For those "from away" lobster is lobster. But here close to the source of the lobster's watery home you have two "types" of lobster - hard shell or soft shell. Or I've seen it called "Tender New Shell" or as the locals call them "shedders". You see in order for a lobster to grow they have to shed their old skin and grow a new one. The hard shelled lobsters travel better than soft shell lobsters so they are the ones that get sent around the world. Soft shells typically are only sold locally.

So which one is better? Its a matter of preference. Hard shell lobsters typically cost more per pound because the meat is packed into the shell tight so you are not buying a lot of water. The shells are tough so you need to use crackers. Soft shells on the other hand are suppose to be sweeter than hard shells, cost less per pound and can usually be cracked open by hand.

The only down side I've experienced with "shedders" is the meat in the tip of the claws sometimes is a bit mushy. But like I said, its a matter of preference. A lobsterman friend of mine loves this mushy part. Its his favorite part of the lobster.

If your planning on gorging yourself on lobster you might consider the soft shells because you can rip into them fast. Besides locally on the MDI in the peak of summer shedders might be the only type of lobster you can find. The hard shells get harder to find and get shipped away.

Tuesday, July 8, 2008

Colonel's Restaurant, Northeast Harbor Maine

-------------- BURNED TO THE GROUND - JULY 2008! -------------------

After a pleasant visit to the public gardens (Thuya and Asticou) and the marine of Northeast Harbor on the Sunday after a very busy Fourth of July, our party enjoyed a very uncrowded early dinner (5 pm) at the Colonel Restaurant, down the alley and outside on the deck.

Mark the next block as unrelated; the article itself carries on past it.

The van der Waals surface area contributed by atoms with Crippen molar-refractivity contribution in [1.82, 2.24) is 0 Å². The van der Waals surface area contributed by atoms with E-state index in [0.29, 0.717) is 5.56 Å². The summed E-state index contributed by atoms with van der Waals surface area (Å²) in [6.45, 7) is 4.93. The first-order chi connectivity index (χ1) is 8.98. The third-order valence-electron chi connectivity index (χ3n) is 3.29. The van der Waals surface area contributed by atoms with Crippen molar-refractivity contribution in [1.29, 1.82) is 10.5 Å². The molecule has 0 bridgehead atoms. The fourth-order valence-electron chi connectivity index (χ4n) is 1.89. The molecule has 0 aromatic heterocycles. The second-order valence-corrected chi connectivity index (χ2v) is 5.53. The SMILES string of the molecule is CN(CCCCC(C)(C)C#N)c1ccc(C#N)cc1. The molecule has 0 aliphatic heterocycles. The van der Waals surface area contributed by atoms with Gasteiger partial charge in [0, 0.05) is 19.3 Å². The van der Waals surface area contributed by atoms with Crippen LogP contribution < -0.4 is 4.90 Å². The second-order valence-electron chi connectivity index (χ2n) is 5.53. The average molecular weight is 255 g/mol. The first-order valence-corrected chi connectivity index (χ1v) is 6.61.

The Colonel is always a favorite spot for lunch when we are hiking in the area but this time we tried eating a light dinner and were pleased with our choices which included an excellent kid's meal of lightly breaded chicken fingers, shaved steak subs, a BLT and a nice mushroom pizza. All items were under $10 and were washed down with some excellent microbrews fresh from the tap.

Unlike the nearby Tan Turtle Tavern which boasts a ridiculously huge menu of hundreds of items that takes 20 minutes of concentrated study, the Colonel is very straight forward with its selections. Nothing is out of the ordinary, just simple and good. All the bread is freshly baked on the premises and the street side Colonel bakery is a great for grabbing desert. Too bad they are only open in the "season" because we've drive over to visit the Colonel all winter.

Who would have thought among all of the fancy art gallery's, sail boats and blue blooded mansions that you'd fine such a reasonable place to eat.

Sunday, July 6, 2008

Queen Mary 2 visits Bar Harbor July 5th, 2008

Queen Mary 2 recently visited Bar Harbor and dwarfed the local lobster boats. It was the size of one of the porcupine islands!